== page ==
To give one last example: my commute to/from work is 11 miles, against the flow of traffic. It takes an average of 36 minutes door to door via car. It takes an average of 40 minutes via bike. I regularly see cars that ‘pass’ me at the stop lights immediately following the pass. The gains are so negligible that they are statistically irrelevant. The only places the passes make sense are exactly where they are legal and advisable, open stretches of road, with good visibility.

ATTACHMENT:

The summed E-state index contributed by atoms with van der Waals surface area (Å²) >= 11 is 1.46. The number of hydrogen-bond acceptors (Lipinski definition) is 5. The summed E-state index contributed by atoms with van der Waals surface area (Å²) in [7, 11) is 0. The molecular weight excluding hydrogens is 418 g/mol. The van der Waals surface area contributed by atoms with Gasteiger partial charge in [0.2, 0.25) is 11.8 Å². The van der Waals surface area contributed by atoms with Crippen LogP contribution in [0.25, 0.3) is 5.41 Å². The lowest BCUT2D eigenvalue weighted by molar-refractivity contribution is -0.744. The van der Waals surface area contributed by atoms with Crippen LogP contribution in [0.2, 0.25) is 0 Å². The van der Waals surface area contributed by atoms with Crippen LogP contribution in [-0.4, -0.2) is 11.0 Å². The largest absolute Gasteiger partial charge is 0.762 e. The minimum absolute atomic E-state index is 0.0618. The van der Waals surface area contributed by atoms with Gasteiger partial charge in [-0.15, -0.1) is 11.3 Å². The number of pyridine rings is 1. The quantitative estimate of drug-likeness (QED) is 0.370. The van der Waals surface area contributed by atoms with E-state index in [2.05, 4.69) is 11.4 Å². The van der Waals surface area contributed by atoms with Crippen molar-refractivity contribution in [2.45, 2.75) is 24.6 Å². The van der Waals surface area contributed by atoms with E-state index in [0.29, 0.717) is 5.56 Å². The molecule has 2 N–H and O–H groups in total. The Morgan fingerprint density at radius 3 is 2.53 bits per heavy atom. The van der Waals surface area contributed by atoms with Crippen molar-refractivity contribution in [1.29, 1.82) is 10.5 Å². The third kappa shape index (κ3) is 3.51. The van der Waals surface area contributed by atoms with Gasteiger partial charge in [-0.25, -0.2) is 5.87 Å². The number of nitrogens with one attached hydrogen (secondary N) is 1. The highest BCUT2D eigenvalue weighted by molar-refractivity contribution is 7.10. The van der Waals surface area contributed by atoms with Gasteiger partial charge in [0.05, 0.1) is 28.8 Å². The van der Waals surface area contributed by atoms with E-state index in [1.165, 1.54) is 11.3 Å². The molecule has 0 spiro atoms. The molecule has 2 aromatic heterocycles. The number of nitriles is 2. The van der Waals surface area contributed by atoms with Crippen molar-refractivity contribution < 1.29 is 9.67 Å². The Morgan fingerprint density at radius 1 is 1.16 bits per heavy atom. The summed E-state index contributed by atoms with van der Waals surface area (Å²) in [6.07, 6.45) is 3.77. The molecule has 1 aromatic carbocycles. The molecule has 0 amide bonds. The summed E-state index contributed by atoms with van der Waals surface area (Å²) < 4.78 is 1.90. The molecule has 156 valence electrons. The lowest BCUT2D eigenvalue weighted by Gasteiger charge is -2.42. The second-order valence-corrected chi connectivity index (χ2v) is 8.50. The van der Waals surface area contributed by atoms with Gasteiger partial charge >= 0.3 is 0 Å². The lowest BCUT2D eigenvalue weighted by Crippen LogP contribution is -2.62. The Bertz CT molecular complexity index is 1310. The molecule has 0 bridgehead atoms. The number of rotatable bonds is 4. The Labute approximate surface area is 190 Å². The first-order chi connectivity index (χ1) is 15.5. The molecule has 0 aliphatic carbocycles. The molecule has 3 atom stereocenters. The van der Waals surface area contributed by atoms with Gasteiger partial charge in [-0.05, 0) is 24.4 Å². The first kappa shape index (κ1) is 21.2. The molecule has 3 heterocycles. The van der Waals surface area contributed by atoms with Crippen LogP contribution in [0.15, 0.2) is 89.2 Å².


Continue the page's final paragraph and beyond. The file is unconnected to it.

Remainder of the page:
I apologize a bit for the wall of text, but I wanted to give as much detail as possible, knowing full well, that for the most part it is not what drivers really want to hear. There is no great answer here in a car centric world. I can only ask that people actually look at the time the real average speeds they travel, not the speeds they think, and realize just how little slowing down behind a bike or group for bikes really matters.